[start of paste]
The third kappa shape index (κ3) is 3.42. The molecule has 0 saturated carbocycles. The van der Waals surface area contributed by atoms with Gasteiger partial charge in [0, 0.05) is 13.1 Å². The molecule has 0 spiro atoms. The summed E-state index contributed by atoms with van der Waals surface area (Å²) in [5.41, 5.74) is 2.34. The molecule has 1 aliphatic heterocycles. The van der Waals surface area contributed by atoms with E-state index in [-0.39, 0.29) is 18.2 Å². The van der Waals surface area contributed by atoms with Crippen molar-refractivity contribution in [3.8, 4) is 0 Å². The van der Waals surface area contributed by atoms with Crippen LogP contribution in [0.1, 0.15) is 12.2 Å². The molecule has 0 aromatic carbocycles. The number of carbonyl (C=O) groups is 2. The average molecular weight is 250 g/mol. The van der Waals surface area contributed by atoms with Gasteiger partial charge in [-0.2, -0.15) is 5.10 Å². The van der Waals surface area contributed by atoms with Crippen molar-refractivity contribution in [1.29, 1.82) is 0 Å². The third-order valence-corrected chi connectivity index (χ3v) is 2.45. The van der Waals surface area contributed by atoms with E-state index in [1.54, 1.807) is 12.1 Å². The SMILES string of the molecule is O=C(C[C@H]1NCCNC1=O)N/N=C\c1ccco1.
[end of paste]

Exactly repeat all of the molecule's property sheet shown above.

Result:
The third kappa shape index (κ3) is 3.42. The molecule has 0 saturated carbocycles. The van der Waals surface area contributed by atoms with Gasteiger partial charge in [0, 0.05) is 13.1 Å². The molecule has 0 spiro atoms. The summed E-state index contributed by atoms with van der Waals surface area (Å²) in [5.41, 5.74) is 2.34. The molecule has 1 aliphatic heterocycles. The van der Waals surface area contributed by atoms with E-state index in [-0.39, 0.29) is 18.2 Å². The van der Waals surface area contributed by atoms with Crippen molar-refractivity contribution in [3.8, 4) is 0 Å². The van der Waals surface area contributed by atoms with Crippen LogP contribution in [0.1, 0.15) is 12.2 Å². The molecule has 0 aromatic carbocycles. The number of carbonyl (C=O) groups is 2. The average molecular weight is 250 g/mol. The van der Waals surface area contributed by atoms with Gasteiger partial charge in [-0.2, -0.15) is 5.10 Å². The van der Waals surface area contributed by atoms with Crippen molar-refractivity contribution in [1.29, 1.82) is 0 Å². The third-order valence-corrected chi connectivity index (χ3v) is 2.45. The van der Waals surface area contributed by atoms with E-state index in [1.54, 1.807) is 12.1 Å². The SMILES string of the molecule is O=C(C[C@H]1NCCNC1=O)N/N=C\c1ccco1.